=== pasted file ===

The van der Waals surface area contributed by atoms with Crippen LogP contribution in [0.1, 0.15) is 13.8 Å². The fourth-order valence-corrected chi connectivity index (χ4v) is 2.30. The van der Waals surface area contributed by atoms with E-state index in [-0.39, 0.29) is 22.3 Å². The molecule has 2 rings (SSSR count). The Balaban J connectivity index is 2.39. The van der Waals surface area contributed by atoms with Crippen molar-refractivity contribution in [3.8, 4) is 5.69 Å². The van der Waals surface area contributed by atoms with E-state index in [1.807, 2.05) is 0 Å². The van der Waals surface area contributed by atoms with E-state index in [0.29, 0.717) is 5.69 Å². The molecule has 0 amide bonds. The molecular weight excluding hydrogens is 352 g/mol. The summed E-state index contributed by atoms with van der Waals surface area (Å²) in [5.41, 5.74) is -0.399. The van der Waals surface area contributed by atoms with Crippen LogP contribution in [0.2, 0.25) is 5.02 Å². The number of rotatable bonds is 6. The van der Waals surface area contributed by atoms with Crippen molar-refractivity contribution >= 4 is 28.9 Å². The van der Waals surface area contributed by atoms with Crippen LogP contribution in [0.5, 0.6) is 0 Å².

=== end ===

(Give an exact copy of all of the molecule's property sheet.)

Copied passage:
The van der Waals surface area contributed by atoms with Crippen LogP contribution in [0.1, 0.15) is 13.8 Å². The fourth-order valence-corrected chi connectivity index (χ4v) is 2.30. The van der Waals surface area contributed by atoms with E-state index in [-0.39, 0.29) is 22.3 Å². The molecule has 2 rings (SSSR count). The Balaban J connectivity index is 2.39. The van der Waals surface area contributed by atoms with Crippen molar-refractivity contribution in [3.8, 4) is 5.69 Å². The van der Waals surface area contributed by atoms with E-state index in [1.807, 2.05) is 0 Å². The van der Waals surface area contributed by atoms with E-state index in [0.29, 0.717) is 5.69 Å². The molecule has 0 amide bonds. The molecular weight excluding hydrogens is 352 g/mol. The summed E-state index contributed by atoms with van der Waals surface area (Å²) in [5.41, 5.74) is -0.399. The van der Waals surface area contributed by atoms with Crippen LogP contribution in [0.2, 0.25) is 5.02 Å². The number of rotatable bonds is 6. The van der Waals surface area contributed by atoms with Crippen molar-refractivity contribution >= 4 is 28.9 Å². The van der Waals surface area contributed by atoms with Crippen LogP contribution in [0.5, 0.6) is 0 Å².